A long report from Joey Ayoub on the protests in Lebanon.https://crimethinc.com/2019/11/13/lebanon-a-revolution-against-sectarianism-chronicling-the-first-month-of-the-uprising
How It All Began
For the people of Lebanon, the week of October 17, 2019 was among the most eventful in recent memory.
On the night of October 13-14, wildfires ravaged Lebanon and parts of Syria. We lost up to 3,000,000 trees (1200 hectares) in a country of 10,500 square kilometers (4035 square miles), nearly doubling the annual average of tree loss in just 48 hours. The government’s response was disastrous. Lebanon had only three helicopters, donated by civilians who pitched in, that were just sitting at the airport because they had fallen into disuse as the government had not maintained them. Although the government had allocated money for maintenance, it had “disappeared,” as so many funds do in Lebanon, into the hands of the sectarian upper class. The fires were eventually put out by a combination of volunteer civil servants (civil defense hasn’t been paid in decades) including people from the Palestinian refugee camps, random volunteers, aircraft sent by Jordan, Cyprus, and Greece and, luckily enough, rain. It could have turned out much, much worse.
Not satisfied with their own incompetence, Lebanese politicians started scapegoating Syrians, spreading rumors that Syrians were starting the fires and moving into abandoned Lebanese homes (Syrians are apparently fireproof). Some of them, like Free Patriotic Movement (FPM) politician Mario Aoun, complained that the fires were only affecting Christian areas, ignoring the fact that the Shouf region, where much of the fires happened, is actually a Druze-majority area. (See the Lebanese Politics podcast, episode 59.)
Rather than addressing the repercussions of the fires and preventing the next ones, the state exacerbated the situation. On October 17, the state approved a bill that would tax internet-based phone calls via services like WhatsApp. They framed this as an attempt to bring in additional revenue in order to unlock over $11 billion worth of “aid” promised at the CEDRE conference in Paris:
“The World Bank Vice President for the Middle East and North Africa Ferid Belhaj said that if Lebanon wanted to see any CEDRE money soon, it needs to get serious about implementing reforms.”
These “reforms” were essentially measures further punishing the bottom-tier economic majority while excepting the top minority.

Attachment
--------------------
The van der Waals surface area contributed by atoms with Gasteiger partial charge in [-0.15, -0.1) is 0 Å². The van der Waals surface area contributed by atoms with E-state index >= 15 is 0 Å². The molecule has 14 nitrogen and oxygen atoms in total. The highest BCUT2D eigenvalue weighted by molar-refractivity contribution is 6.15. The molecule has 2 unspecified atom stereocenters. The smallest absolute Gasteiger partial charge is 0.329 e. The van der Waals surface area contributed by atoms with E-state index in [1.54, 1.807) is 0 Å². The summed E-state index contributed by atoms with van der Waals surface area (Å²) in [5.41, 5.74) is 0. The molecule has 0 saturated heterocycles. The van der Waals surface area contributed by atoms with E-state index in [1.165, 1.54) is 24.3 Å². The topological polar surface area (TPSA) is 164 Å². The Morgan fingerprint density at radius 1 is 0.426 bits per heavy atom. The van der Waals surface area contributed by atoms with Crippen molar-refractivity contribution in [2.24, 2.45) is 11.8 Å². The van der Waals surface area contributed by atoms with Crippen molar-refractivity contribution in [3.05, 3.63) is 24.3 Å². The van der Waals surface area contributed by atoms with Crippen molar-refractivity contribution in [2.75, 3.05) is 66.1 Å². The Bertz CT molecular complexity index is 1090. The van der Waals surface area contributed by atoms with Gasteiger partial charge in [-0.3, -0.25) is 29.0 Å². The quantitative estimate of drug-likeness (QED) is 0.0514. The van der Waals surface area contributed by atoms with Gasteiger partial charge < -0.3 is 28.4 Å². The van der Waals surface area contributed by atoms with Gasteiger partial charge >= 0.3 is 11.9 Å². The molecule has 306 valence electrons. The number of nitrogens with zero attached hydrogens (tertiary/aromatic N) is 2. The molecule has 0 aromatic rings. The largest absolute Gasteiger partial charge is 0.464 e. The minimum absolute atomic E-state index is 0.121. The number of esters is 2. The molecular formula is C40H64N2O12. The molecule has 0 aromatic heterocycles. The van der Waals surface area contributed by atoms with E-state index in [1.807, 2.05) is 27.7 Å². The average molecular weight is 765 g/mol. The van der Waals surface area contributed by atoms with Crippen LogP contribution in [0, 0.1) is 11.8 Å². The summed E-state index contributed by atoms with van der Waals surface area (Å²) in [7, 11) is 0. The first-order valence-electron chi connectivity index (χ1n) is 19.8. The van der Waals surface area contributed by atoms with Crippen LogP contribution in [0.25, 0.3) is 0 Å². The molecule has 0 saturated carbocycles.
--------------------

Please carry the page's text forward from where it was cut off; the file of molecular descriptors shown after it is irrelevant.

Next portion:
Lebanon had already experienced a series of economic crises tied to corruption and national debt—the vast majority of which (approximately 90%) is owed to local banks and the central bank—resulting in several bank runs, fuel shortages, and strikes. Nearly $90 billion is concentrated in only 24,000 bank accounts in Lebanon, which is to say, something between 6000 and 8000 account holders in Lebanon have over eight times the amount of money that the government is hoping to “unlock” with CEDRE. Although many media outlets focused on the so-called “Whatsapp tax,” it was actually the combination of all of these factors and many more that inspired outrage.
On the night of October 17, thousands took to the streets of Lebanon, including Beirut, Tyre, Baalbek, Nabatiyeh, Saida, and many other places in spontaneous protests. The protests were so overwhelming that the state cancelled the tax immediately. That night, a woman named Malak Alaywe Herz kicked the armed bodyguard of a politician; the video went viral and, as in Sudan, a woman became a revolutionary icon. By October 18, parts of downtown Beirut were on fire and large parts of the country were completely shut down by roadblocks, many of which involved burning tires.
I had joined the protests in Beirut by then and have been going nearly every day since. As an organizer of the 2015 protests, who grew up in Lebanon and who has been writing about it since 2012, I could see right away that these protests were going to be different. I wasn’t the only one taken over by that rarest of all feelings: hope. On the contrary, it was everywhere. In this account, I will try to explain why these protests have already created irreversible changes in the country, changes that the ruling warlord-oligarch elites are struggling to reverse.